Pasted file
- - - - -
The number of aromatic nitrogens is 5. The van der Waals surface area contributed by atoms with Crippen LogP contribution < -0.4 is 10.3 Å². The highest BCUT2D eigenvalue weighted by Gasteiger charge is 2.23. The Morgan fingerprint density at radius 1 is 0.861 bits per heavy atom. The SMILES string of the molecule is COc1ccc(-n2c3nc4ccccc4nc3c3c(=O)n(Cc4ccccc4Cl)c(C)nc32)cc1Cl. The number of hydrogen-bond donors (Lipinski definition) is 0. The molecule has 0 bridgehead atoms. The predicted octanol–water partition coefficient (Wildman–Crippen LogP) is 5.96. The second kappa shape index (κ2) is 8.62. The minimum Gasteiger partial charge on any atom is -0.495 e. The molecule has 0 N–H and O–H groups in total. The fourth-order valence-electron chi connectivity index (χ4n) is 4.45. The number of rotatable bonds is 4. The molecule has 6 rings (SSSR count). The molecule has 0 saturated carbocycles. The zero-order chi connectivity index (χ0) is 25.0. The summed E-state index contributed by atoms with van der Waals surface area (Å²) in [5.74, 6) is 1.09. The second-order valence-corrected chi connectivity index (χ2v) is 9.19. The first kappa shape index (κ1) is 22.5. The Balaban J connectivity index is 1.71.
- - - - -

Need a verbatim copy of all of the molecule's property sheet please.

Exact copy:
The number of aromatic nitrogens is 5. The van der Waals surface area contributed by atoms with Crippen LogP contribution < -0.4 is 10.3 Å². The highest BCUT2D eigenvalue weighted by Gasteiger charge is 2.23. The Morgan fingerprint density at radius 1 is 0.861 bits per heavy atom. The SMILES string of the molecule is COc1ccc(-n2c3nc4ccccc4nc3c3c(=O)n(Cc4ccccc4Cl)c(C)nc32)cc1Cl. The number of hydrogen-bond donors (Lipinski definition) is 0. The molecule has 0 bridgehead atoms. The predicted octanol–water partition coefficient (Wildman–Crippen LogP) is 5.96. The second kappa shape index (κ2) is 8.62. The minimum Gasteiger partial charge on any atom is -0.495 e. The molecule has 0 N–H and O–H groups in total. The fourth-order valence-electron chi connectivity index (χ4n) is 4.45. The number of rotatable bonds is 4. The molecule has 6 rings (SSSR count). The molecule has 0 saturated carbocycles. The zero-order chi connectivity index (χ0) is 25.0. The summed E-state index contributed by atoms with van der Waals surface area (Å²) in [5.74, 6) is 1.09. The second-order valence-corrected chi connectivity index (χ2v) is 9.19. The first kappa shape index (κ1) is 22.5. The Balaban J connectivity index is 1.71.